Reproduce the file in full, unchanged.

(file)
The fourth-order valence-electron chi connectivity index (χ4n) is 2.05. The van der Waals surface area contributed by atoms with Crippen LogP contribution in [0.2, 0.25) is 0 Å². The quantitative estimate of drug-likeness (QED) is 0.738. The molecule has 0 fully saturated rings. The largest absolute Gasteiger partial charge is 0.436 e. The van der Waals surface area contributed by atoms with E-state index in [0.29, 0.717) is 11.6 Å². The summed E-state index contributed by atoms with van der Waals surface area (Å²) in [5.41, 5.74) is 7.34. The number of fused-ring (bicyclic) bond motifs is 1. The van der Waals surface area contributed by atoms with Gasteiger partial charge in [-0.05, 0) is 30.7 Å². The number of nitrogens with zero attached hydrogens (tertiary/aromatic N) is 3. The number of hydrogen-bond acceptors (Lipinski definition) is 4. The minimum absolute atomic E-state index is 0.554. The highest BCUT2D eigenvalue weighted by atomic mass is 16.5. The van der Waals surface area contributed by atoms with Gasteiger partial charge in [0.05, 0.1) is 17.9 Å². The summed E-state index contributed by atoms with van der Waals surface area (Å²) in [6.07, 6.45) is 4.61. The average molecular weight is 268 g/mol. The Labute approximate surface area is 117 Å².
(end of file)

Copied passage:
The fourth-order valence-electron chi connectivity index (χ4n) is 2.05. The van der Waals surface area contributed by atoms with Crippen LogP contribution in [0.2, 0.25) is 0 Å². The quantitative estimate of drug-likeness (QED) is 0.738. The molecule has 0 fully saturated rings. The largest absolute Gasteiger partial charge is 0.436 e. The van der Waals surface area contributed by atoms with E-state index in [0.29, 0.717) is 11.6 Å². The summed E-state index contributed by atoms with van der Waals surface area (Å²) in [5.41, 5.74) is 7.34. The number of fused-ring (bicyclic) bond motifs is 1. The van der Waals surface area contributed by atoms with Gasteiger partial charge in [-0.05, 0) is 30.7 Å². The number of nitrogens with zero attached hydrogens (tertiary/aromatic N) is 3. The number of hydrogen-bond acceptors (Lipinski definition) is 4. The minimum absolute atomic E-state index is 0.554. The highest BCUT2D eigenvalue weighted by atomic mass is 16.5. The van der Waals surface area contributed by atoms with Gasteiger partial charge in [0.05, 0.1) is 17.9 Å². The summed E-state index contributed by atoms with van der Waals surface area (Å²) in [6.07, 6.45) is 4.61. The average molecular weight is 268 g/mol. The Labute approximate surface area is 117 Å².